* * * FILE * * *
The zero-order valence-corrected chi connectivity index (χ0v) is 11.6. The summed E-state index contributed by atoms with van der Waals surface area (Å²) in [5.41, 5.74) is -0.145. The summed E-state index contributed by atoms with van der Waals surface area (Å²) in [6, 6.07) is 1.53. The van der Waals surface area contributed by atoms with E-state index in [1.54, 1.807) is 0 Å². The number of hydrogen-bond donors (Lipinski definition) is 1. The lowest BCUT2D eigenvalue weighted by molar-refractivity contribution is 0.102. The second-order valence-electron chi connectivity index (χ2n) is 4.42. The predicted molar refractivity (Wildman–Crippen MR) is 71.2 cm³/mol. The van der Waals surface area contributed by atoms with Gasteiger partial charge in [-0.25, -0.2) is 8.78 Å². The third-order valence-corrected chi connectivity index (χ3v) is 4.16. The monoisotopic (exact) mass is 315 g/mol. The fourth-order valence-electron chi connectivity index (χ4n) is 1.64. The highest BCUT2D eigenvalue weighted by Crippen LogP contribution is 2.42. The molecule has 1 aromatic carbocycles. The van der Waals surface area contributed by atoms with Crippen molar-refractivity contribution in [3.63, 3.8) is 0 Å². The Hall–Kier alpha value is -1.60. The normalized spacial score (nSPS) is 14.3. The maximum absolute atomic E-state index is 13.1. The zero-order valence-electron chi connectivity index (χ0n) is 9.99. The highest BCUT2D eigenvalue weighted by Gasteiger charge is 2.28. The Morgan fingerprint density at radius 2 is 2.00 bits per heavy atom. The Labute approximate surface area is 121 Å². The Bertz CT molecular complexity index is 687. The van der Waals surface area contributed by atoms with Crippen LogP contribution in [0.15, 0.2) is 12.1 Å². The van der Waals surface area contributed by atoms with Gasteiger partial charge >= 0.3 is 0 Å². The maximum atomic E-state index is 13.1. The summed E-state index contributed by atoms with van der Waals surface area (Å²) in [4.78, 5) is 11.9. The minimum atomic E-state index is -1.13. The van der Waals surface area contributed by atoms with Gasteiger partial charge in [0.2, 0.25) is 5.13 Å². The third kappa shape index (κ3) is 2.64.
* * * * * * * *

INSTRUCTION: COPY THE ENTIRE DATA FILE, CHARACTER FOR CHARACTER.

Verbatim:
The zero-order valence-corrected chi connectivity index (χ0v) is 11.6. The summed E-state index contributed by atoms with van der Waals surface area (Å²) in [5.41, 5.74) is -0.145. The summed E-state index contributed by atoms with van der Waals surface area (Å²) in [6, 6.07) is 1.53. The van der Waals surface area contributed by atoms with E-state index in [1.54, 1.807) is 0 Å². The number of hydrogen-bond donors (Lipinski definition) is 1. The lowest BCUT2D eigenvalue weighted by molar-refractivity contribution is 0.102. The second-order valence-electron chi connectivity index (χ2n) is 4.42. The predicted molar refractivity (Wildman–Crippen MR) is 71.2 cm³/mol. The van der Waals surface area contributed by atoms with Gasteiger partial charge in [-0.25, -0.2) is 8.78 Å². The third-order valence-corrected chi connectivity index (χ3v) is 4.16. The monoisotopic (exact) mass is 315 g/mol. The fourth-order valence-electron chi connectivity index (χ4n) is 1.64. The highest BCUT2D eigenvalue weighted by Crippen LogP contribution is 2.42. The molecule has 1 aromatic carbocycles. The van der Waals surface area contributed by atoms with Crippen molar-refractivity contribution in [3.63, 3.8) is 0 Å². The Hall–Kier alpha value is -1.60. The normalized spacial score (nSPS) is 14.3. The maximum absolute atomic E-state index is 13.1. The zero-order valence-electron chi connectivity index (χ0n) is 9.99. The highest BCUT2D eigenvalue weighted by Gasteiger charge is 2.28. The Morgan fingerprint density at radius 2 is 2.00 bits per heavy atom. The Labute approximate surface area is 121 Å². The Bertz CT molecular complexity index is 687. The van der Waals surface area contributed by atoms with Crippen LogP contribution in [0.15, 0.2) is 12.1 Å². The van der Waals surface area contributed by atoms with Gasteiger partial charge >= 0.3 is 0 Å². The maximum atomic E-state index is 13.1. The summed E-state index contributed by atoms with van der Waals surface area (Å²) in [4.78, 5) is 11.9. The minimum atomic E-state index is -1.13. The van der Waals surface area contributed by atoms with Gasteiger partial charge in [0.2, 0.25) is 5.13 Å². The third kappa shape index (κ3) is 2.64.